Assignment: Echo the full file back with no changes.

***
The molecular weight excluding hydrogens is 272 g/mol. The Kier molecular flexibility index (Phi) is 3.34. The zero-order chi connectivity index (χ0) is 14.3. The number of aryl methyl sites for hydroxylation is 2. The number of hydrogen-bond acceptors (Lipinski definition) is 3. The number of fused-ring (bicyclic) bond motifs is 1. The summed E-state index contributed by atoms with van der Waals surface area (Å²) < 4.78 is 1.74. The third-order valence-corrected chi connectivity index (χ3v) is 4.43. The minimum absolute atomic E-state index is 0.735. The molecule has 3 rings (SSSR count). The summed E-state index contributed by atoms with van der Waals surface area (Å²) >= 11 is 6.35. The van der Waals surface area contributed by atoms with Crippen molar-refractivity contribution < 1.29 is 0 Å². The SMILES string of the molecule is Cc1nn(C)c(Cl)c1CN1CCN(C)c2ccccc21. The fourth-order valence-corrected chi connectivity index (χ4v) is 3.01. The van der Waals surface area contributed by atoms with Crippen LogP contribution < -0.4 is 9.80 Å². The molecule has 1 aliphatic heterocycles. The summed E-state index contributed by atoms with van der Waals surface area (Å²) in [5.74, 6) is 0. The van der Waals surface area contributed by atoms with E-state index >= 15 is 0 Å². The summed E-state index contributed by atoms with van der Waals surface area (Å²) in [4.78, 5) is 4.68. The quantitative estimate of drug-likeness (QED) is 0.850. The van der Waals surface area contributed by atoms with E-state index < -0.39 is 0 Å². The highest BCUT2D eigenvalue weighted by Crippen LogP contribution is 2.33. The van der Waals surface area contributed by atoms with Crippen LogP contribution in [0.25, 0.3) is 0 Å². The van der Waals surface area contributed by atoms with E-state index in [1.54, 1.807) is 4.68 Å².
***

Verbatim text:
The molecular weight excluding hydrogens is 272 g/mol. The Kier molecular flexibility index (Phi) is 3.34. The zero-order chi connectivity index (χ0) is 14.3. The number of aryl methyl sites for hydroxylation is 2. The number of hydrogen-bond acceptors (Lipinski definition) is 3. The number of fused-ring (bicyclic) bond motifs is 1. The summed E-state index contributed by atoms with van der Waals surface area (Å²) < 4.78 is 1.74. The third-order valence-corrected chi connectivity index (χ3v) is 4.43. The minimum absolute atomic E-state index is 0.735. The molecule has 3 rings (SSSR count). The summed E-state index contributed by atoms with van der Waals surface area (Å²) >= 11 is 6.35. The van der Waals surface area contributed by atoms with Crippen molar-refractivity contribution < 1.29 is 0 Å². The SMILES string of the molecule is Cc1nn(C)c(Cl)c1CN1CCN(C)c2ccccc21. The fourth-order valence-corrected chi connectivity index (χ4v) is 3.01. The van der Waals surface area contributed by atoms with Crippen LogP contribution < -0.4 is 9.80 Å². The molecule has 1 aliphatic heterocycles. The summed E-state index contributed by atoms with van der Waals surface area (Å²) in [5.74, 6) is 0. The van der Waals surface area contributed by atoms with E-state index >= 15 is 0 Å². The summed E-state index contributed by atoms with van der Waals surface area (Å²) in [4.78, 5) is 4.68. The quantitative estimate of drug-likeness (QED) is 0.850. The van der Waals surface area contributed by atoms with E-state index < -0.39 is 0 Å². The highest BCUT2D eigenvalue weighted by Crippen LogP contribution is 2.33. The van der Waals surface area contributed by atoms with Crippen LogP contribution in [0.25, 0.3) is 0 Å². The van der Waals surface area contributed by atoms with E-state index in [1.54, 1.807) is 4.68 Å².